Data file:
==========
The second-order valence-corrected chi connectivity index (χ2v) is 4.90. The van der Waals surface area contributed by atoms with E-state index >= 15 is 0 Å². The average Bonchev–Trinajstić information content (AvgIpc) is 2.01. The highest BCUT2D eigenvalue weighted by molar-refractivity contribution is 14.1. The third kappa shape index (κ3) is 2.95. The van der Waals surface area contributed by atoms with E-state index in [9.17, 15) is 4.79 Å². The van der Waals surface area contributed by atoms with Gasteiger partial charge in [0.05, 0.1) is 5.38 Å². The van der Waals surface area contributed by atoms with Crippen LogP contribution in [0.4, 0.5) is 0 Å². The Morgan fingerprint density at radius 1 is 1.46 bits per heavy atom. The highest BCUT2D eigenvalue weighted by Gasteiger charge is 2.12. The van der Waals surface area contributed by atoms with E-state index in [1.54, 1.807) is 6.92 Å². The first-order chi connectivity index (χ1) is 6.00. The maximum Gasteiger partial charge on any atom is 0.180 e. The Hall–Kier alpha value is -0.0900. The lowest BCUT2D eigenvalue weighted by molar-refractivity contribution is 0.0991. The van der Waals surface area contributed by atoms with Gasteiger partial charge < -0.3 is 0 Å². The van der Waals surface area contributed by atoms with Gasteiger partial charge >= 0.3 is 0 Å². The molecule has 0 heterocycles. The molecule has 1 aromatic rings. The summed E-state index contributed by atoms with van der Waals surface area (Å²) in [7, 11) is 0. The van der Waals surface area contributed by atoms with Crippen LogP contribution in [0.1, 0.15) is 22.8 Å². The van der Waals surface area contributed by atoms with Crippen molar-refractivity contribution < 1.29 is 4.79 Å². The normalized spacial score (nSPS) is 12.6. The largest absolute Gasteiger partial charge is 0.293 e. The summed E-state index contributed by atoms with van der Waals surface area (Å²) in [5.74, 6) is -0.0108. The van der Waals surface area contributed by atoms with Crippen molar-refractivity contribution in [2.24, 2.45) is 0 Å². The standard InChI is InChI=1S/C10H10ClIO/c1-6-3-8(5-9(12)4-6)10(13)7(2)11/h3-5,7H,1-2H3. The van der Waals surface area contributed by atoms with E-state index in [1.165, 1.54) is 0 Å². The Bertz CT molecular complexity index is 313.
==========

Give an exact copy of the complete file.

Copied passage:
The second-order valence-corrected chi connectivity index (χ2v) is 4.90. The van der Waals surface area contributed by atoms with E-state index >= 15 is 0 Å². The average Bonchev–Trinajstić information content (AvgIpc) is 2.01. The highest BCUT2D eigenvalue weighted by molar-refractivity contribution is 14.1. The third kappa shape index (κ3) is 2.95. The van der Waals surface area contributed by atoms with E-state index in [9.17, 15) is 4.79 Å². The van der Waals surface area contributed by atoms with Gasteiger partial charge in [0.05, 0.1) is 5.38 Å². The van der Waals surface area contributed by atoms with Crippen LogP contribution in [0.4, 0.5) is 0 Å². The Morgan fingerprint density at radius 1 is 1.46 bits per heavy atom. The highest BCUT2D eigenvalue weighted by Gasteiger charge is 2.12. The van der Waals surface area contributed by atoms with E-state index in [1.54, 1.807) is 6.92 Å². The first-order chi connectivity index (χ1) is 6.00. The maximum Gasteiger partial charge on any atom is 0.180 e. The Hall–Kier alpha value is -0.0900. The lowest BCUT2D eigenvalue weighted by molar-refractivity contribution is 0.0991. The van der Waals surface area contributed by atoms with Gasteiger partial charge < -0.3 is 0 Å². The van der Waals surface area contributed by atoms with Gasteiger partial charge >= 0.3 is 0 Å². The molecule has 0 heterocycles. The molecule has 1 aromatic rings. The summed E-state index contributed by atoms with van der Waals surface area (Å²) in [7, 11) is 0. The van der Waals surface area contributed by atoms with Crippen LogP contribution in [0.1, 0.15) is 22.8 Å². The van der Waals surface area contributed by atoms with Crippen molar-refractivity contribution < 1.29 is 4.79 Å². The normalized spacial score (nSPS) is 12.6. The largest absolute Gasteiger partial charge is 0.293 e. The summed E-state index contributed by atoms with van der Waals surface area (Å²) in [5.74, 6) is -0.0108. The van der Waals surface area contributed by atoms with Crippen molar-refractivity contribution in [2.24, 2.45) is 0 Å². The standard InChI is InChI=1S/C10H10ClIO/c1-6-3-8(5-9(12)4-6)10(13)7(2)11/h3-5,7H,1-2H3. The van der Waals surface area contributed by atoms with E-state index in [1.165, 1.54) is 0 Å². The Bertz CT molecular complexity index is 313.